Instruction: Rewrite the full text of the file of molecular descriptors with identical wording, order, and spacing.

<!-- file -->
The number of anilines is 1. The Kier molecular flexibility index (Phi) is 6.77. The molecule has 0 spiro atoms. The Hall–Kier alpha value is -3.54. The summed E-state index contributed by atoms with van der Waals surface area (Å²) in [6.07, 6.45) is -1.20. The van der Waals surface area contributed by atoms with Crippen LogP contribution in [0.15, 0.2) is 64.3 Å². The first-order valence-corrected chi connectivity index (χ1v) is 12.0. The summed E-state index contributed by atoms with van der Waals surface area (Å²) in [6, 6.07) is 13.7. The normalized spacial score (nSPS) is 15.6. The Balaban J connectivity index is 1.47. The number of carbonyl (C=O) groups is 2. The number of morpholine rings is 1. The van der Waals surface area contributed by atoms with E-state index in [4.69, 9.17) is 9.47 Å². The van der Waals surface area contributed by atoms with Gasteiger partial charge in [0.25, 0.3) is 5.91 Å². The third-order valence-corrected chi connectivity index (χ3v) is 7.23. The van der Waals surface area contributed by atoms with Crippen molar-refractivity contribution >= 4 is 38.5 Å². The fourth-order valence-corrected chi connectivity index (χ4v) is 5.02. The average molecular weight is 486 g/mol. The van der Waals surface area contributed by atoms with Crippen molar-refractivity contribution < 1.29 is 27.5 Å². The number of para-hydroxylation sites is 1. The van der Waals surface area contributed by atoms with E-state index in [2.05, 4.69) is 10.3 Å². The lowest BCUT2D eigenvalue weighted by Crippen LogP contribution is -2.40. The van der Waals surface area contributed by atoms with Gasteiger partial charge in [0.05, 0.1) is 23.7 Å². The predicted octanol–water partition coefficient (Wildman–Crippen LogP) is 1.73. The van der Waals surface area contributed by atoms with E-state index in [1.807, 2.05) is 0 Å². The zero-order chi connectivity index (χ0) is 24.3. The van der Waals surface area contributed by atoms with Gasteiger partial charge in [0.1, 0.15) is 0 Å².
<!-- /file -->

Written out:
The number of anilines is 1. The Kier molecular flexibility index (Phi) is 6.77. The molecule has 0 spiro atoms. The Hall–Kier alpha value is -3.54. The summed E-state index contributed by atoms with van der Waals surface area (Å²) in [6.07, 6.45) is -1.20. The van der Waals surface area contributed by atoms with Crippen LogP contribution in [0.15, 0.2) is 64.3 Å². The first-order valence-corrected chi connectivity index (χ1v) is 12.0. The summed E-state index contributed by atoms with van der Waals surface area (Å²) in [6, 6.07) is 13.7. The normalized spacial score (nSPS) is 15.6. The Balaban J connectivity index is 1.47. The number of carbonyl (C=O) groups is 2. The number of morpholine rings is 1. The van der Waals surface area contributed by atoms with E-state index in [4.69, 9.17) is 9.47 Å². The van der Waals surface area contributed by atoms with Gasteiger partial charge in [0.25, 0.3) is 5.91 Å². The third-order valence-corrected chi connectivity index (χ3v) is 7.23. The van der Waals surface area contributed by atoms with Crippen molar-refractivity contribution >= 4 is 38.5 Å². The fourth-order valence-corrected chi connectivity index (χ4v) is 5.02. The average molecular weight is 486 g/mol. The van der Waals surface area contributed by atoms with Crippen molar-refractivity contribution < 1.29 is 27.5 Å². The number of para-hydroxylation sites is 1. The van der Waals surface area contributed by atoms with E-state index in [2.05, 4.69) is 10.3 Å². The lowest BCUT2D eigenvalue weighted by Crippen LogP contribution is -2.40. The van der Waals surface area contributed by atoms with Gasteiger partial charge in [0.05, 0.1) is 23.7 Å². The predicted octanol–water partition coefficient (Wildman–Crippen LogP) is 1.73. The van der Waals surface area contributed by atoms with E-state index in [1.807, 2.05) is 0 Å². The zero-order chi connectivity index (χ0) is 24.3. The van der Waals surface area contributed by atoms with Gasteiger partial charge in [0.1, 0.15) is 0 Å².